Layered Mashed Potato & Mushroom Casserole


Fancy up regular mashed potatoes with a layer of mushroom duxelle—a sauté of finely chopped mushrooms and shallots. We omitted the traditional butter in the duxelle and added chard for a nutritional boost. Serve this hearty side in place of mashed potatoes at any holiday feast or enjoy it as a vegetarian main dish.

Active Time:
1 hr 20 mins
Additional Time:
40 mins
Total Time:
2 hrs
12 servings, about 3/4 cup each


  • 3 ½ pounds potatoes, preferably Yukon Gold, peeled and cut into 1-inch pieces

  • 1 ½ pounds cremini or white mushrooms, halved

  • 1 tablespoon butter

  • ½ cup nonfat buttermilk

  • 1 large egg plus 1 large egg white, beaten

  • 1 ¼ teaspoons salt, divided

  • 1 tablespoon extra-virgin olive oil

  • ¾ cup chopped shallots

  • 3 cloves garlic, finely chopped

  • 4 cups trimmed and finely chopped chard or spinach

  • 1 cup mushroom broth or reduced-sodium beef broth

  • 2 tablespoons all-purpose flour

  • ½ teaspoon freshly ground pepper

  • ½ teaspoon chopped fresh rosemary

  • 1 cup freshly grated Parmesan cheese, divided


  1. Bring 1 inch of water to a simmer in a large pot. Place potatoes in a steamer basket, cover and steam over medium-low heat, replenishing the water as necessary, until the potatoes are fall-apart tender, 20 to 30 minutes.

  2. Meanwhile, working in two batches, place mushrooms in a food processor and pulse, stopping to scrape down the sides as needed, until the mushrooms are coarsely chopped.

  3. Transfer the potatoes to a large bowl. Add butter and mash until chunky-smooth. Gradually stir in buttermilk, egg and egg white and 1 teaspoon salt. Set aside.

  4. Heat oil in a large skillet over medium heat. Add shallots and garlic and cook, stirring, until fragrant and beginning to soften, about 1 minute. Add the mushrooms and cook, stirring often, until they release their liquid and the pan is almost dry, 10 to 12 minutes. Add chard (or spinach) and continue to cook, stirring, until wilted, about 4 minutes. Whisk broth and flour in a small bowl. Add to the pan along with the remaining 1/4 teaspoon salt, pepper and rosemary. Cook, stirring, until the mixture bubbles and thickens, about 1 minute.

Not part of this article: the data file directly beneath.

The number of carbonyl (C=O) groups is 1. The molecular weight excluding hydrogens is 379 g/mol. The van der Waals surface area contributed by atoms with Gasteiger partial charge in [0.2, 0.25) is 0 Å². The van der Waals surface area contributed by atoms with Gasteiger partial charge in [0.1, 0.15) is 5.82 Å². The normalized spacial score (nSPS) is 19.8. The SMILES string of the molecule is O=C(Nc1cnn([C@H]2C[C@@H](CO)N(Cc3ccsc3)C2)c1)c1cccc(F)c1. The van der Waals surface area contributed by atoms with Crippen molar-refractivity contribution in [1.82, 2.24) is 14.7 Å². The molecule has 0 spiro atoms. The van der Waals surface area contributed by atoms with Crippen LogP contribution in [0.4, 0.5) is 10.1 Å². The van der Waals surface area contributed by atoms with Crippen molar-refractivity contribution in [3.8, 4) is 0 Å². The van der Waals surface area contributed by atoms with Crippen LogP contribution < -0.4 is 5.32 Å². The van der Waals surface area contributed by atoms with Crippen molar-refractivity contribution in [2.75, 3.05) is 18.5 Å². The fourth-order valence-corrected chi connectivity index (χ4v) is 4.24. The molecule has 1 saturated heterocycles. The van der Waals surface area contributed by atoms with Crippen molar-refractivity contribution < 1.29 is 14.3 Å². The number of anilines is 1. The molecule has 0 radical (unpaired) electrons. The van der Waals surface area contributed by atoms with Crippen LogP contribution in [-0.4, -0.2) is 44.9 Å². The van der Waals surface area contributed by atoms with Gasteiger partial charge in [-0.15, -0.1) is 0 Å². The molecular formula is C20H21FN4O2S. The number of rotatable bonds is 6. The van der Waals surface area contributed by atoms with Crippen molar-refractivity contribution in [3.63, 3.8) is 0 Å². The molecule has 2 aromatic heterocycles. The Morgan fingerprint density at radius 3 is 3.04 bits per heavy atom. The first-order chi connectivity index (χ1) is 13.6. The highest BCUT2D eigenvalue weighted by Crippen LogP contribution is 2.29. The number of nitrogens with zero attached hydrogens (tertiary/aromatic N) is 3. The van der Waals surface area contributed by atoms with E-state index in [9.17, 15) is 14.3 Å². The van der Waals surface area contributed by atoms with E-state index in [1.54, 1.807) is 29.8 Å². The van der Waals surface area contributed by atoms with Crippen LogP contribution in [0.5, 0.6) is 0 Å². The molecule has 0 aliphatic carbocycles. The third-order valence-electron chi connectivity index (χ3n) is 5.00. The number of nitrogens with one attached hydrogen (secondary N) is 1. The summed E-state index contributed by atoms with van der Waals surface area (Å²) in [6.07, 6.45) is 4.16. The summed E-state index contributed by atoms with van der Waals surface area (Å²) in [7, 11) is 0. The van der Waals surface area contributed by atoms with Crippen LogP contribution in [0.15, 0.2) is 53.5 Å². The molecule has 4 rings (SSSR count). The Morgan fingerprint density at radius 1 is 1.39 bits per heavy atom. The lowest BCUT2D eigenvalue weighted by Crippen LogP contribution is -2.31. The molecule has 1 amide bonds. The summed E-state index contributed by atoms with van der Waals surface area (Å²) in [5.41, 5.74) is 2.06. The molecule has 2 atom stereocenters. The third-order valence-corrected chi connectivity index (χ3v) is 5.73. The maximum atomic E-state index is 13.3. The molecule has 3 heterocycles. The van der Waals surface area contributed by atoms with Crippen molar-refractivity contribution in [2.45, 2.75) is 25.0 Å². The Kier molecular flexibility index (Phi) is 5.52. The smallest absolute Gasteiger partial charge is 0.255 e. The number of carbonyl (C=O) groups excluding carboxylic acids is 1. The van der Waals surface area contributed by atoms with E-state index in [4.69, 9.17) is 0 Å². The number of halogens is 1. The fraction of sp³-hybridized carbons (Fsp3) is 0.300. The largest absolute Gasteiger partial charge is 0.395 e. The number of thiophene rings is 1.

5. Preheat oven to 400 degrees F.

  6. To assemble, spread half of the mashed potatoes in an even layer in a 9-by-13-inch (or similar 3-quart) baking dish. Sprinkle half the Parmesan over the potatoes. Spread the mushroom mixture on top and spread the remaining potatoes over the mushroom layer. Top with the remaining Parmesan.

  7. Bake until hot throughout and the top is golden brown, about 35 minutes.

To make ahead

Assemble through Step 6, cover and refrigerate for up to 1 day. Bake, uncovered, in a 400°F oven until hot, 50 minutes to 1 hour. To reheat, bake, covered, at 350° until hot, 40 to 50 minutes.


If you're storing food in your fridge for a few hours or more, it's best to keep it in an airtight container or in a container covered tightly with foil. Foil is best at creating a barrier that doesn't let unwanted flavors in (or out) while you store your food.

Nutrition Facts (per serving)

192 Calories
5g Fat
32g Carbs
7g Protein
Nutrition Facts
Servings Per Recipe 12
Serving Size about 3/4 cup
Calories 192
% Daily Value *
Total Carbohydrate 32g 12%
Dietary Fiber 3g 10%
Total Sugars 3g
Protein 7g 14%
Total Fat 5g 6%
Saturated Fat 2g 10%
Cholesterol 24mg 8%
Vitamin A 910IU 18%
Vitamin C 12mg 13%
Folate 36mcg 9%
Sodium 451mg 20%
Calcium 92mg 7%
Iron 1mg 7%
Magnesium 45mg 11%
Potassium 776mg 17%

Nutrition information is calculated by a registered dietitian using an ingredient database but should be considered an estimate.

* Daily Values (DVs) are the recommended amounts of nutrients to consume each day. Percent Daily Value (%DV) found on nutrition labels tells you how much a serving of a particular food or recipe contributes to each of those total recommended amounts. Per the Food and Drug Administration (FDA), the daily value is based on a standard 2,000 calorie diet. Depending on your calorie needs or if you have a health condition, you may need more or less of particular nutrients. (For example, it’s recommended that people following a heart-healthy diet eat less sodium on a daily basis compared to those following a standard diet.)

(-) Information is not currently available for this nutrient. If you are following a special diet for medical reasons, be sure to consult with your primary care provider or a registered dietitian to better understand your personal nutrition needs.

Related Articles